VDS supplies an interface for scripting and GUI development that can simplify the activities that are performed by a Windows server administrator who manages a heterogeneous set of storage systems, migrating data across different hardware configurations over time. If you are unfamiliar with the objects that are used in VDS development, see the VDS Object Model.
A few points before you begin:
- While VDS includes a software provider, you must purchase a hardware provider and the associated hardware separately to take advantage of the hardware provider operations. For installation instructions, see the documentation that is provided by the hardware manufacturer.
- Some operations require NTFS-formatted volumes. For example, when you mount a volume on an existing directory, the volume that contains the directory must be formatted with NTFS. Other file systems do not support this operation. For information about operations that require NTFS, see each method page in VDS Reference.
Use any programming language that is suitable for development with COM, such as the C language or C++.
Windows Firewall is enabled by default. This can cause authentication to fail for callback interfaces, such as IVdsAdviseSink, that can be executed remotely. If Windows Firewall is enabled on either the client or the server, you must add Remote Volume Management to the Exceptions tab in Windows Firewall.
Windows Server 2003: In Windows Server 2003 with Service Pack 2 (SP2) and Windows Server 2003 with Service Pack 1 (SP1), if Windows Firewall is enabled on either the client or the server and if the server is configured to use NTLM authentication, you must add the following settings to the Exceptions tab in Windows Firewall for the appropriate computer.
|Client computer (local)||
|Server computer (remote)||
Note that Windows Firewall is not enabled by default until Windows Server 2003 with SP1.
An application that is using VDS must run under the Backup Operator or Administrators group account. Without the appropriate privilege, an application can create a service loader object, but the object will not load VDS. Instead, it returns an error indicating that access to VDS is denied.
If the network uses NTLM authentication, the client computer should allow anonymous access. In this case, if the client computer is running a Windows Server operating system, anonymous access is enabled by default. If it is running a Windows Client operating system, anonymous access must be enabled using Dcomcnfg.exe.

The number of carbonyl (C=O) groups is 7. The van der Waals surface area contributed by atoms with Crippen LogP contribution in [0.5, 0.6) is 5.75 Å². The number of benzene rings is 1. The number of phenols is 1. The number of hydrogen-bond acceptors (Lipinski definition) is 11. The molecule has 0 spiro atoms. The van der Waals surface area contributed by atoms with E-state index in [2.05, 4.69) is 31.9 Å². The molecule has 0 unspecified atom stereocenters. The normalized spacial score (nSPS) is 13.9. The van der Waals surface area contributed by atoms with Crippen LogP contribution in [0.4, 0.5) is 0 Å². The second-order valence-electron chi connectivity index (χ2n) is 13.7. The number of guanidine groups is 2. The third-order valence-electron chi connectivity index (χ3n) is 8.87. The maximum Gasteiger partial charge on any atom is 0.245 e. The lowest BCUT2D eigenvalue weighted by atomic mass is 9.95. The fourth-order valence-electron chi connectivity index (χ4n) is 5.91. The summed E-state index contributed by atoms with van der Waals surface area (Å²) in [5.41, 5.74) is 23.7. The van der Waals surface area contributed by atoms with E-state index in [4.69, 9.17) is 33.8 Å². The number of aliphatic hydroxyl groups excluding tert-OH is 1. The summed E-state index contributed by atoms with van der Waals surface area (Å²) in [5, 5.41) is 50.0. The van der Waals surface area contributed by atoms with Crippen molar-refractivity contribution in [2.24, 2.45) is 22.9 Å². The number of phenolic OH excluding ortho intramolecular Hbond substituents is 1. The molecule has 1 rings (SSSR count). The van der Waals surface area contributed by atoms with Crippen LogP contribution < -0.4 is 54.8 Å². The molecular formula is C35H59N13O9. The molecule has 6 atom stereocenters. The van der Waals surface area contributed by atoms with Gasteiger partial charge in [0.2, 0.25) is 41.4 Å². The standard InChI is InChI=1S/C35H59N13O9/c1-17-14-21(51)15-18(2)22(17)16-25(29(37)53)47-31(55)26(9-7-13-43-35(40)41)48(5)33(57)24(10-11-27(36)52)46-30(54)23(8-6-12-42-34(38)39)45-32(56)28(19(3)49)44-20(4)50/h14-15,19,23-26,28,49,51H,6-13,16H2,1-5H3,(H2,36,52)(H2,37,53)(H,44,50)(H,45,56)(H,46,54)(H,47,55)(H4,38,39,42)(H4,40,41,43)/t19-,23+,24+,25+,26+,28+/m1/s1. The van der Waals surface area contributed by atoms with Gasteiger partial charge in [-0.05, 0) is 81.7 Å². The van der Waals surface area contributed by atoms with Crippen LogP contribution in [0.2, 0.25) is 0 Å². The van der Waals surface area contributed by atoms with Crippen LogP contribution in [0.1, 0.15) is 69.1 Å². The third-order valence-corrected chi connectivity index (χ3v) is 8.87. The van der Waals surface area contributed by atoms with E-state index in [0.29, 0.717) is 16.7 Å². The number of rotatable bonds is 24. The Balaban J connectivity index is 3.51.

Configuration and query operations are scoped by the most relevant computer, provider, subsystem, or pack. Queries traverse only one provider or one level of the binding hierarchy. To build a full view, the caller must query across and down each level. The following list includes examples:
- To view all disks on a computer, callers must query across all software providers for the disks that are claimed by those providers.
- To determine which disks contribute to a software-stacked volume, callers first determine the contributing plexes and then query for the disk extents for each plex.
- To view all the drives that are attached to a given subsystem, callers must query the subsystem.
- To view all the LUNs that are exposed by a given subsystem, callers must query the subsystem.
- To view all storage on a SAN or a cluster, callers must query each computer for all hardware providers, query each provider for all subsystems, and then query each subsystem.
While each individual query will not return duplicates, repeated queries across computers or across providers can accumulate duplicates. Callers must implement any filtering. Note also that SAN management applications can use the Active Directory or a repository to persist configuration information; it might not be necessary to query each computer.